The toppling of one pillar of the world system of capital competition profoundly affected the other pillar. The cry went out: we have won. But the winning of the game also meant the end of the game, and thus the end of the certainties which the game provided. The competition between the USA and the USSR was also, in another way, a stable, cartel-like arrangement which benefited both parties. Competition between capitals within the same market entails risk but also slots into the maintenance and reproduction of the overall system of capitalism within which all the competing capitals exist. This was true in a macro sense of the system of global imperial competition colloquially called the ‘Cold War’. When one market competitor destroys and swallows another, that is a victory but it is also a challenge, in that it immediately presents the victor with the problem of an economic trajectory un-buttressed by the dynamic process and support-structure of competition. The switch of the world system to a so-called ‘unipolar’ model was analogous to the concentration and centralisation of capital within a national economy. Firms which corner entire sectors have new problems to deal with, aside from the more fundamental fact that the concentration and centralisation is a sign of an economy running out of sustainable rates of surplus value extraction. If the competition between capitals in one sector ends in the ruination and absorption of one by another, that is certainly a sign of the victory of the survivor, but it is also the sign of the narrowing of the scope for success of both, or any. This is, in a nutshell, the entire problem that neoliberalism was designed to ‘solve’, and the end of the support system of international global imperialism, which played the role of pump continually inflating the burst tyre of late capitalism, left neoliberalism – a limited economic and cultural strategy – trying to perform the task of resuscitation all my itself, trying to keep the tyre sufficiently fat so that the car didn’t careen off into chaos. The subsequent history of the 21st century – the American attempt at creating a new imperial pump known as the ‘War on Terror’, the Great Recession, and so on – only proved that neoliberalism was not up to the task alone.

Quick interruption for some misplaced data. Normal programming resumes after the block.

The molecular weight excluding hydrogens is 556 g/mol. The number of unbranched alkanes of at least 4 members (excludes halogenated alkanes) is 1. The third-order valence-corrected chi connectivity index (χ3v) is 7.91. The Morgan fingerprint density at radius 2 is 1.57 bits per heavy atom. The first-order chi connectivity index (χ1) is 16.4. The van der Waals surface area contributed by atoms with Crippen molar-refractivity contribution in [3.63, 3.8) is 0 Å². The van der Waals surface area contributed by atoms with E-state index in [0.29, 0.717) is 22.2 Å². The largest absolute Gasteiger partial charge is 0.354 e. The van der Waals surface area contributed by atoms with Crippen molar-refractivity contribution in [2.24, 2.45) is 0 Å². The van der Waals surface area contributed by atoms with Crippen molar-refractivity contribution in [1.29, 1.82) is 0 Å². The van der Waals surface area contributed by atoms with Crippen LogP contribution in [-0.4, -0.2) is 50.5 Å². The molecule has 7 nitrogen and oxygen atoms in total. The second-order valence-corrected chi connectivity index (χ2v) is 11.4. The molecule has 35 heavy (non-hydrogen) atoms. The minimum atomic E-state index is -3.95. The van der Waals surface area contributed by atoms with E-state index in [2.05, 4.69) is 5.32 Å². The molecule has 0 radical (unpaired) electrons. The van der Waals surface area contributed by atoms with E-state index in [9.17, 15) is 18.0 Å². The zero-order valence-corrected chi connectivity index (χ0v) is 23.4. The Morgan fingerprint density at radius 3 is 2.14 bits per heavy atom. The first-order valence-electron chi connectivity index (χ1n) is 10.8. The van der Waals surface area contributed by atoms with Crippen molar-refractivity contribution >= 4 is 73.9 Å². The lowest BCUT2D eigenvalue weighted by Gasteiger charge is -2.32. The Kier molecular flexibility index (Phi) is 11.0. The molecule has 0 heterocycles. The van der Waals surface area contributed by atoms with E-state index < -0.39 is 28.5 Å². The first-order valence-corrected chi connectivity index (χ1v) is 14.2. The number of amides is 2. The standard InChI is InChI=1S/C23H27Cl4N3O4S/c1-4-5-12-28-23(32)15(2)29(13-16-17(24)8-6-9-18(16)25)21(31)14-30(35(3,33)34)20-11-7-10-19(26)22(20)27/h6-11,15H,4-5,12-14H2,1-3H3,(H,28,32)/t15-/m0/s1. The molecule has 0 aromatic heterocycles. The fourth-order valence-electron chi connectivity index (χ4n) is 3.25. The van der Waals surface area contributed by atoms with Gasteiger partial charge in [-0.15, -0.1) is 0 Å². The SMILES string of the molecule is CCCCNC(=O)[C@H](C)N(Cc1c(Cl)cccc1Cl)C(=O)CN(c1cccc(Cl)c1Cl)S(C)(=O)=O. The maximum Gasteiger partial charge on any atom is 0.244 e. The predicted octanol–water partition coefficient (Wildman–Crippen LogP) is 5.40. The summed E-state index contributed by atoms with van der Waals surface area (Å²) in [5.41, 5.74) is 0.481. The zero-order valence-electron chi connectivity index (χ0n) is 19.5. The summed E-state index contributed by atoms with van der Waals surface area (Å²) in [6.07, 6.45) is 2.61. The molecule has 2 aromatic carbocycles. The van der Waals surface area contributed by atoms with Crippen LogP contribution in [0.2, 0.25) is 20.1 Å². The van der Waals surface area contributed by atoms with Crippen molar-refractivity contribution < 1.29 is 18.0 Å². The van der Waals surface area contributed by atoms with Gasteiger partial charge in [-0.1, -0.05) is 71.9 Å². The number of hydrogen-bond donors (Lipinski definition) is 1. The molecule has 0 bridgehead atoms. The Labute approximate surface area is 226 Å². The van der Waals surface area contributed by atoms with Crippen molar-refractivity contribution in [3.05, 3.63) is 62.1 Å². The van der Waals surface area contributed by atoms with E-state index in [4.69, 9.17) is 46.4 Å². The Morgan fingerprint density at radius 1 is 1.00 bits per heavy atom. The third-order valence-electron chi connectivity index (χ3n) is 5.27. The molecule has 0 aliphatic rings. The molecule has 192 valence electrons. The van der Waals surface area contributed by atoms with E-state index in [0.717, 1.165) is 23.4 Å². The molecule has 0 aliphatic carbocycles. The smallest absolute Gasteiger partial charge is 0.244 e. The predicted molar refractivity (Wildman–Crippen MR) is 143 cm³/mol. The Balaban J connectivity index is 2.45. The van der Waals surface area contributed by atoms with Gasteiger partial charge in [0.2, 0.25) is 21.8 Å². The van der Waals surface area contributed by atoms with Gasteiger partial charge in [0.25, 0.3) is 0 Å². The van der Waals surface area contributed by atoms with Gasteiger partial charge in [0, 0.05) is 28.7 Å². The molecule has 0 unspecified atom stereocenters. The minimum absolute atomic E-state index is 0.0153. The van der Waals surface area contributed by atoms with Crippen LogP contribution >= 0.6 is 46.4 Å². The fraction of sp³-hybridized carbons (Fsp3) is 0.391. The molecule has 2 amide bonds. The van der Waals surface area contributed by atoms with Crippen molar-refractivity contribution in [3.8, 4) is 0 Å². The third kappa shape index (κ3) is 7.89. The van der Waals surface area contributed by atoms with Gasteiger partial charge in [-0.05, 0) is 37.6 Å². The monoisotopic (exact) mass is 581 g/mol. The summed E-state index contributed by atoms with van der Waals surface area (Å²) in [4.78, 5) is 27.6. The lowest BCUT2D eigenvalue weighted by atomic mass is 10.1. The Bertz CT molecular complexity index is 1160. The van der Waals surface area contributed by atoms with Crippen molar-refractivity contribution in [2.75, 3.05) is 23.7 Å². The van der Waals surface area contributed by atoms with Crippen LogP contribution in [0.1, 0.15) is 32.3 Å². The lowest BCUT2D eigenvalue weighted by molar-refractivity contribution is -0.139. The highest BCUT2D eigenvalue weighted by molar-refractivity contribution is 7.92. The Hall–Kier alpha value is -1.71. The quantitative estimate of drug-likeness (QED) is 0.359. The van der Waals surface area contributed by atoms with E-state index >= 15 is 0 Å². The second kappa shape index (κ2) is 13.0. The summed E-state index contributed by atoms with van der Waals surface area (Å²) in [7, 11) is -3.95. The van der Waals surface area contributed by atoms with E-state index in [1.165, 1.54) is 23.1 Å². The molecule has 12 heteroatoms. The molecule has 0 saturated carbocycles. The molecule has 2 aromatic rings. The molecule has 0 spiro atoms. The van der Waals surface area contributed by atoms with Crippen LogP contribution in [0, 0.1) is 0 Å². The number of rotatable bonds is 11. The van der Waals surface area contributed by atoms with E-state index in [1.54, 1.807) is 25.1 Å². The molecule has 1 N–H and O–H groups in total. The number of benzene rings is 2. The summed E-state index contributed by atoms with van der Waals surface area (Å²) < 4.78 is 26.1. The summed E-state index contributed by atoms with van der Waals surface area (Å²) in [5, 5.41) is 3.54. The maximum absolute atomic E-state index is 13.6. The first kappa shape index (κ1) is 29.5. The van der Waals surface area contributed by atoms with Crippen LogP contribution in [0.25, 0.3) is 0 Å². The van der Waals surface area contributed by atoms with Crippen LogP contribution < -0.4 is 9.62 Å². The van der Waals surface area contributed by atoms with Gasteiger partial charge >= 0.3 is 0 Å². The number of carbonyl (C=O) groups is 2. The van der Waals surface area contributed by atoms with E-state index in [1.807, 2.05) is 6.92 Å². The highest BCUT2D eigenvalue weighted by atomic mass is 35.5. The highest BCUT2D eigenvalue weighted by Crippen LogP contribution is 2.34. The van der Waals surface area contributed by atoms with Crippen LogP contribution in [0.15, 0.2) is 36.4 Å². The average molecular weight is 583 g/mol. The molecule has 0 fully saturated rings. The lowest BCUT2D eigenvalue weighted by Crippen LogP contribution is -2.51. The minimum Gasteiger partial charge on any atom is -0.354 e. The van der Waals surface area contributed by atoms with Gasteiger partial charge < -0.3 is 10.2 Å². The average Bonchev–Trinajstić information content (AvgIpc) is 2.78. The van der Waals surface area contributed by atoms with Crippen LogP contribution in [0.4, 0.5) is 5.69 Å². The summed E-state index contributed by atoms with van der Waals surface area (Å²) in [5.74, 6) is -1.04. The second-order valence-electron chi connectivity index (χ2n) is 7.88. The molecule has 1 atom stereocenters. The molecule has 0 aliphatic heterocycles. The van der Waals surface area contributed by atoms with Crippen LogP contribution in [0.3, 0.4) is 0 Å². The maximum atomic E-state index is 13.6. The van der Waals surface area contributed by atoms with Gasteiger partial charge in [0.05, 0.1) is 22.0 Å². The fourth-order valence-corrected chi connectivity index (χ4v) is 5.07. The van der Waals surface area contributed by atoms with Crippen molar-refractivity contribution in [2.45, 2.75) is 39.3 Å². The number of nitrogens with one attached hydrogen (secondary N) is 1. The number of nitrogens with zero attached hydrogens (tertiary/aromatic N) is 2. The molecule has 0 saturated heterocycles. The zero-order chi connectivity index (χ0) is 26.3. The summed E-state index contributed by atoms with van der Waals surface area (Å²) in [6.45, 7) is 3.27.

But, of course, in the early 1990s, bourgeois thinkers were free to indulge in puerile triumphalism (as if they’re ever not!) about their wonderfully liberatory and moral ‘free market’ capitalist system. The most famous, the quintessential, expression of this was, of course, the Reaganite neo-conservative / neo-liberal (no real contradiction there) Francis Fukuyama, with his essay and subsequent book The End of History and the Last Man (a title which sums up the state of affairs at the conclusion of In The Mouth of Madness). The book is a bizarre and deeply unserious attempt to resurrect teleology from the supposed death of the ‘grand narratives’, this time in service of bourgeois liberal civilisation, combined with an eccentric bid to employ classical ethical concepts as part of its tautologous arguments.
The book itself needn’t trouble us. The point is that it too was, in its way, and despite its affectations and self-conception, part of the mood of theory described above – though Fukuyama is markedly inferior to the theorists previously mentioned. He is chasing the mood, putting it into words, rather than preceding it, being co-opted by it, and being crowbarred into a shape that fits it, as with Derrida, etc. Whereas they, for all the bourgeois faultlines in their conceptions which make this possible, are fundamentally more insightful than the mood, Fukuyama is just describing what it feels like to an establishment ideologue of the American empire, rhetorically rewording it as formulated bourgeois ideology.
In this mood, whether expressed as ‘theory’ by Fukuyama, or expressed by others via the works of pre-mood theorists, there is that ‘sense of an ending’ described above. The idea that history, culture, society etc were all grinding to a halting death/mutation in the chilly-yet-glorious dawn of ‘postmodern’ hyper-techno-consumerism. In many ways a travesty of the actual thought of the thinkers pulled into its service, it was the bugbear/fantasy of a layer of intellectuals who were given too many opportunities to pontificate on TV. But things like this are not picked up by, say, television documentary producers, unless they seem to be relevant, telling, and appealing.
We shall look at why this mood spread, and why intellectuals were thus pulled into service by mass cultural production, and why and how the mood spread as a kind of common sense in the arts, and why and how certain artists – most particularly for this essay John Carpenter in In the Mouth of Madness – turned it to interesting ends, next time.